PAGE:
Food inflation expected to dip after record highs
Food prices should begin to fall
Food inflation hit a record high last month but analysts offered consumers some hope that it may have peaked.
Prices rose because of the surging cost of raw material and packaging, according to the British Retail Consortium (BRC).
Food inflation accelerated to 15.7% in April, up from 15.% in March and the highest inflation rate in the food category on record. Fresh Food inflation rose even more, up by 17.8%, up from 17% in March and is also the highest reading.
Helen Dickinson, chief executive of the BRC, said surging input costs were to blame, but she is optimistic that food prices should begin falling.
“We should start to see food prices come down in the coming months as the cut to wholesale prices and other cost pressures filter through,” she said.
“In the meantime, retailers remain committed to helping their customers and keeping prices as low as possible. Government must also help by minimising the impact of oncoming regulatory burdens as these will hold back investment and ultimately contribute to ongoing high prices for already-squeezed households.”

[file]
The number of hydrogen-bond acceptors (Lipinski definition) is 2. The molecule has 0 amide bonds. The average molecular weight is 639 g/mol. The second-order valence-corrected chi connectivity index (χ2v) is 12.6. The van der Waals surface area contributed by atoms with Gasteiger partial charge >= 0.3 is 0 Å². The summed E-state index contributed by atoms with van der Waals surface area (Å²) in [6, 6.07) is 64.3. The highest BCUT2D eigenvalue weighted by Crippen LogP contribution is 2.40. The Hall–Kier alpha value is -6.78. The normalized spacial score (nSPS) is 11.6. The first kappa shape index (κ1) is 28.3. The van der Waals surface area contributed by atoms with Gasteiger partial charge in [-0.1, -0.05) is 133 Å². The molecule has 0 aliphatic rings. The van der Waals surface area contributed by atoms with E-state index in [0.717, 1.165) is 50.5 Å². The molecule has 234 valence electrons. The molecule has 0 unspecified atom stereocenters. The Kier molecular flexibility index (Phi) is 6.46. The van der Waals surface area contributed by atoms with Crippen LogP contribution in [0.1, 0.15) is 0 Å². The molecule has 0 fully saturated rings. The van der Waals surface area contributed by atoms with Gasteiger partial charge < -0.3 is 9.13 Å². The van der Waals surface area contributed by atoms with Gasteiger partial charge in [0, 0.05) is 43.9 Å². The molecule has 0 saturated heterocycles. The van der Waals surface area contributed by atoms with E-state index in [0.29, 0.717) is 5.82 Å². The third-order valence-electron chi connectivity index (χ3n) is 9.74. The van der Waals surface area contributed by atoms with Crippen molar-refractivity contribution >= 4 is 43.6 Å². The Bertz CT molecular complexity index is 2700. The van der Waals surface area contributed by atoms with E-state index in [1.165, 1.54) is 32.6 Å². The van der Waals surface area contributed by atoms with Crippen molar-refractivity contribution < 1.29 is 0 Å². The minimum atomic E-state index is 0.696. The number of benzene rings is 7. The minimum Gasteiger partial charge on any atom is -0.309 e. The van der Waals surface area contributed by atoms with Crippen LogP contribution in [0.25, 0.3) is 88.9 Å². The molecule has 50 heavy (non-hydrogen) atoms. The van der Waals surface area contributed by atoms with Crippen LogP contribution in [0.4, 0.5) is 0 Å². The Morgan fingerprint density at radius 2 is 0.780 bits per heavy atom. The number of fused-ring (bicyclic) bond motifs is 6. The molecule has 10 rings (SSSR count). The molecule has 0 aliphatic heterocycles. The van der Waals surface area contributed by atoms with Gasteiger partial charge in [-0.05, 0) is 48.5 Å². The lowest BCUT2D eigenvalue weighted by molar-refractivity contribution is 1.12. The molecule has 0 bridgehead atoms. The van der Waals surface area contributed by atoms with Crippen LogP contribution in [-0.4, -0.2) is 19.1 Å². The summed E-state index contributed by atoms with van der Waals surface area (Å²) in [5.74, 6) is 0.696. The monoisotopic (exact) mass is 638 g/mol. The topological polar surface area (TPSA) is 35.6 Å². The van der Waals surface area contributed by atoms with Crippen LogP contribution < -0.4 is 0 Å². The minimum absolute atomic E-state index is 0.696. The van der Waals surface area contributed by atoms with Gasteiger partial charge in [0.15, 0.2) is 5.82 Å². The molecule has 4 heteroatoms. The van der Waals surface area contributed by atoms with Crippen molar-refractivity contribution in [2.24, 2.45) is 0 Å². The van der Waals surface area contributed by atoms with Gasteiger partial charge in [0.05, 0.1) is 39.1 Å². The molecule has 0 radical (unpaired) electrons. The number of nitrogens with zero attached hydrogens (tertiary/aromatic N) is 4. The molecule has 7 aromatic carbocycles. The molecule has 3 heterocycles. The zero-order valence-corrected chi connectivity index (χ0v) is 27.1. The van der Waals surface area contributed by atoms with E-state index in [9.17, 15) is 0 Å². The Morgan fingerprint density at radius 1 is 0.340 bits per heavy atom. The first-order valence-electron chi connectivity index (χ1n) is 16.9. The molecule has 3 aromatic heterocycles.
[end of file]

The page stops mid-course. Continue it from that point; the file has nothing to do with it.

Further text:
Overall shop price inflation dipped to 8.8%, down slightly from 8.9% in March, although it remained at near-record highs. Non-food inflation edged down to 5.5% in April, from 5.9%in March.
Mike Watkins, head of retailer and business insight at NielsonIQ, said that retailers had been using loyalty schemes and money-off promotions in recent weeks “to help stimulate sales”.
He added that “given the falls in disposable income we really need to see the consumer price index (CPI) back into single figures and a slowdown in food inflation to test shoppers’ willingness to spend”.